“Lets all do the conga, cos Maggie is no longer.” OK Macabre but I can see why Liverpool fans might rejoice in the death of a woman who presided over a botched enquiry into the death of their loved ones. Football humour has always been dark.

However. At kick off, a certain section of Liverpool fans let off a huge red smoke flare. Then at various points during the first half let off fireworks. Both prohibited by stadium rules, and endangering the wellbeing of others in their end. Police did nothing as far as I saw, there were no loud bangs in the second half so I assume either the Police did something quietly at half time or simply that there were no more fireworks to be set off.

There are two sets of double standards here as far as I can see. Firstly, if Reading fans even as much as stand up during the game they are told instantly by stewards to sit. Liverpool fans stood throughout. If a Reading fan took a flare into a away ground. They would be looking at a night in a cell. Apparently it is ok for Liverpool fans.

The second set of double standards is the issue I have most problem getting my head around. 96 people died, but they did not die in vein. Because of those people we now have a better game to see, in better equipped and safer venues. A game which can be enjoyed by all, safe in the knowledge that for 99% of the time the only thing that will be hurt at football is pride.


99% because there is always that 1% of people. Morons who don’t have a thought in their head. Don’t sing of Justice for those killed at a football match, whilst standing, running up and down the stands without a care for those around you. Don’t sing of Justice and light a flare, a flare which induce an asthma attack and kill someone. Don’t sing of Justice and let off a firework which could explode and kill one more of your own.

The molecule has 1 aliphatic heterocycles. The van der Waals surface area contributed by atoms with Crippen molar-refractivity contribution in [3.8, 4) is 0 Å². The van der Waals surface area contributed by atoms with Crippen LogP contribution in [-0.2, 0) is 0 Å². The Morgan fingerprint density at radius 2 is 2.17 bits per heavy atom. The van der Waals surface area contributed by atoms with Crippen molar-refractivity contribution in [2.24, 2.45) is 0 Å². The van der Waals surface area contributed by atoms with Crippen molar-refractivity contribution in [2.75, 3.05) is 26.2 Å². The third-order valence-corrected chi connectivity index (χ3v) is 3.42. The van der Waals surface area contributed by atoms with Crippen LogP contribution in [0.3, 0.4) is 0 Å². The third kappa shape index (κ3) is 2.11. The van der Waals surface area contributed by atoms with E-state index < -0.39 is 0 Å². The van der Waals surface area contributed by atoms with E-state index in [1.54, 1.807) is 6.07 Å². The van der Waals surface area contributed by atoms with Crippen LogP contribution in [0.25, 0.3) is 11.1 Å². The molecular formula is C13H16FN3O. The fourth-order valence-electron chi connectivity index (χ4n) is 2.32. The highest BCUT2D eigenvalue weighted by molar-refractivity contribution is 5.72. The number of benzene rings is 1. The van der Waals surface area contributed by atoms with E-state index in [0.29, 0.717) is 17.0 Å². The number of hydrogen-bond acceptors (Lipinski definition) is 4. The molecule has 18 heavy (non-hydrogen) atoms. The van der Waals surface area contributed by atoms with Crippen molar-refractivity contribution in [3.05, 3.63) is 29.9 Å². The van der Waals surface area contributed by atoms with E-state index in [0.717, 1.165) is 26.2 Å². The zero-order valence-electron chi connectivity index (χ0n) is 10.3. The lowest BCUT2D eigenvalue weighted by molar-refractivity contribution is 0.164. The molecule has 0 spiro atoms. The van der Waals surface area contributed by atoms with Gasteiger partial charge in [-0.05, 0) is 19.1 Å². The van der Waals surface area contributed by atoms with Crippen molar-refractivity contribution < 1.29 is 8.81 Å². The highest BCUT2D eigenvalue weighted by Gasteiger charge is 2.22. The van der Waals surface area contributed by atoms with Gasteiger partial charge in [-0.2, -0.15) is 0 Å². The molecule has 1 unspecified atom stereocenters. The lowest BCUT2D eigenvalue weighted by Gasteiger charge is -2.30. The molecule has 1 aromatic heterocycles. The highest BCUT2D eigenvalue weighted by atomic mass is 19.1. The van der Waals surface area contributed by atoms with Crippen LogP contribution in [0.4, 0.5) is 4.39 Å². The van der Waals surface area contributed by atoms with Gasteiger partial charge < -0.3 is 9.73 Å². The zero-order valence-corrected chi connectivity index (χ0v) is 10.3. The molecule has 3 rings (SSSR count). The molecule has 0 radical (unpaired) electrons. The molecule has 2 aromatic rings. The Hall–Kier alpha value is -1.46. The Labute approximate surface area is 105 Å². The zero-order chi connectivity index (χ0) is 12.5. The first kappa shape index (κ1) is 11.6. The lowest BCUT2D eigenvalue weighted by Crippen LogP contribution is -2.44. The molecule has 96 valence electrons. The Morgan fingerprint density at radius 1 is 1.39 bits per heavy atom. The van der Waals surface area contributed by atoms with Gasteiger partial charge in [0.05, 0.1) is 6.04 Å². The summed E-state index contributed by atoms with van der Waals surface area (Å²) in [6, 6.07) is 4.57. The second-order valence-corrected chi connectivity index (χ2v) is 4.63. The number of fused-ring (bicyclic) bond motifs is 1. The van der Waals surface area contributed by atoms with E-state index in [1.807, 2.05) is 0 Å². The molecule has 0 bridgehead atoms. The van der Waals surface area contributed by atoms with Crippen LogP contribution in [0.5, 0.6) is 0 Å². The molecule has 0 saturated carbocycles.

I’m sure those 96 would be proud.
Liverpool

 

Justice for the 96…. but no respect

He Used to Manage Slough.. He’s Not a Royal Now

Loyalty in Football it’s a rare thing indeed. Always an agent that can get you a better deal than you are on, at a more prestigious club. Players, managers everyone involved and why not. Almost everyone wants to progress and make as much money in the process just as this was any other industry. But it’s different.

Lets say you work a manufacturing plant, managing a small team of 25. When you were appointed in 2009 their work was shoddy and disorganised, no-one brought your product. Your predecessor was an arrogant man with a God complex who wanted to re-invent the wheel. You had been working under him. You did your bit quietly and professionally making a good impression on those who would become your team.

You stabilise the ship. Getting your team to produce some very good work, with minimal expenditure. It is not quite on a consistent level yet but that’s ok. Your products are gaining a good market reputation, and even when some of the best manufacturing operatives moved on to seek out opportunities in Germany you still manage to galvanise the team. Quietly working with a great passion and professionalism.